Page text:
Building and converting Are craftsmen's offers binding?

Invest plenty of time in writing accurate requests for proposals and clear agreements with craftsmen.

by Jürg Zulliger 17 Mar 2016

Are the costs stated in offers binding?

Under the law, there are basically two possibilities when awarding a contract. The first is for invoices to be issued according to the value of the work done, i.e. based on the time taken, amounts used and surface areas for floor coverings, walls painted, etc. If you choose this option, the price offered is not really binding, because at the end of the day, the contractor invoices you according to the effective costs. This is referred to in the trade as "scheduled work". Unless otherwise agreed, this is the normal method for invoicing – and you run the risk of the project ending up more expensive than what you accepted. The other option is "firm commitment": the offer is binding and the contractor must complete the work for the price offered.

How can you make sure you won't have to pay extra?

If you want a fixed all-inclusive price, you must make this very clear, preferably with written confirmation or a contract. This must include all the details: material and travel costs, preparation work, VAT, etc. Sample contracts for craftsmen's work can be useful, such as those available from the Swiss Association of Real Estate Owners (HEV). It’s also important for owners to tell the contractual partner or architect how much financial leeway they have: the maximum affordable budget, limits arranged with the bank, etc.

What needs to be in the offer?

The offer should be as detailed as possible. Even for smaller orders, it's worth viewing the property on site before awarding the contract. This lets the craftsman or contractor assess the specific situation accurately. It also means they can't claim at a later stage that additional costs were necessary due to special circumstances. According to Pavlo Stathakis, attorney at the Swiss Association of Real Estate Owners (HEV): "Clients usually ask for several offers, then award the contract to one craftsman." He recommends drawing up a written order confirmation that repeats the services ordered and their price.

Where does the 10-percent rule come from?

A Swiss Federal Court judgment (BGE 122 III 61) on a serious cost-overrun case is frequently quoted. The court concluded that the client must be able to rely on the cost estimates given by an architect. However, a tolerance of 10 percent is acceptable. In practice, people often say that you have to tolerate differences within this area – unless the client has clearly agreed on other conditions, or on an all-inclusive price. According to the standards of the Swiss Society of Engineers and Architects (SIA), architects are permitted a clearly regulated tolerance limit: for preliminary projects with cost information, tolerance of ±20 percent; for construction or conversion projects worked out in detail, tolerance of ±10 percent.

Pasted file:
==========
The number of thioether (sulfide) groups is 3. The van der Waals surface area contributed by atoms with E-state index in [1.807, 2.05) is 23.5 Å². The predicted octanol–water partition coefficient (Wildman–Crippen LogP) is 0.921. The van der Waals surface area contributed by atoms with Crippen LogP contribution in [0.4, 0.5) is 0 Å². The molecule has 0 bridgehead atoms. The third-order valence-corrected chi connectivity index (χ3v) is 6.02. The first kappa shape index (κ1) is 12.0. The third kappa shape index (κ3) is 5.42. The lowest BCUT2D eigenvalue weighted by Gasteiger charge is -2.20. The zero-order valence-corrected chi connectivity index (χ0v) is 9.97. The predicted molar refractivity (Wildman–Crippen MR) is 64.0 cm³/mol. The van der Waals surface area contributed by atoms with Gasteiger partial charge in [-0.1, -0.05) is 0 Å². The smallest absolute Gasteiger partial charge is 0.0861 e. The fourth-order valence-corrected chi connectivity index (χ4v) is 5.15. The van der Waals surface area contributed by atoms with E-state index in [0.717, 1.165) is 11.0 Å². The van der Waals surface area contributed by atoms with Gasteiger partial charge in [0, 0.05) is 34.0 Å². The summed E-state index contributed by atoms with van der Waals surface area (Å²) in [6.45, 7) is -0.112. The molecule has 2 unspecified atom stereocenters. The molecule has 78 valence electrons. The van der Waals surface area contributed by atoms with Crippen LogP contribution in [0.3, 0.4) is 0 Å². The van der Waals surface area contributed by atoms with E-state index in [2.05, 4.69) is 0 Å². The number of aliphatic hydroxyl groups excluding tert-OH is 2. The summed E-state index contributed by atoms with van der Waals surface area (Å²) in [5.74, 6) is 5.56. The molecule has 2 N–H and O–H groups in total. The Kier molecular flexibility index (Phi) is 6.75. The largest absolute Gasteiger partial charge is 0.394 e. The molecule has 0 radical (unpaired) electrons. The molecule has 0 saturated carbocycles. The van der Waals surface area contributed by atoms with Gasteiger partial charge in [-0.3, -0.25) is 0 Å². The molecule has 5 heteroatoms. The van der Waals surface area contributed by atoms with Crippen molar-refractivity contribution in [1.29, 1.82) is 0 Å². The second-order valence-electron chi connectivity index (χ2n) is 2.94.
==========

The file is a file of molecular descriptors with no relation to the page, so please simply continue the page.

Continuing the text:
Where can homeowners get advice in the event of a dispute?

The first point of contact is the legal service of the regional sections of the Swiss Association of Real Estate Owners. Legal advice up to a certain level is free of charge for members. You can also ask other associations and organizations, independent client advisors, or other experts to check the facts and suggest a compromise, depending on the situation. Homeowners can also contact specialist associations such as the Swiss Society of Engineers and Architects, the Swiss Association of Painters and Plasterers (SMGV), or other specialist organizations, which investigate such cases and suggest solutions. For disputes above a certain sum, you may want to consider getting a construction attorney. Pavlo Stathakis of the HEV adds: "Contrary to widespread opinion, you can’t always save on legal fees by calling in an attorney at the last possible moment, but you can often do so by involving an attorney as soon as possible as your representative." In retrospect, it’s often clear that it would have been smarter to get advice from an attorney at the start of negotiations and when signing contracts, rather than when serious problems arise.

Am I allowed to hold back payments to use against the contractor?

The basic principle also applies with payment terms: the conditions set out in the contract must be observed. It often makes sense to agree with your construction partners to finance the work in stages. If one stage is not yet complete, or if there are defects, payment for this part can be held back until the work is finished. Any payments made should correspond to work already completed at the building site, deliveries of material, or visible progress in the construction work.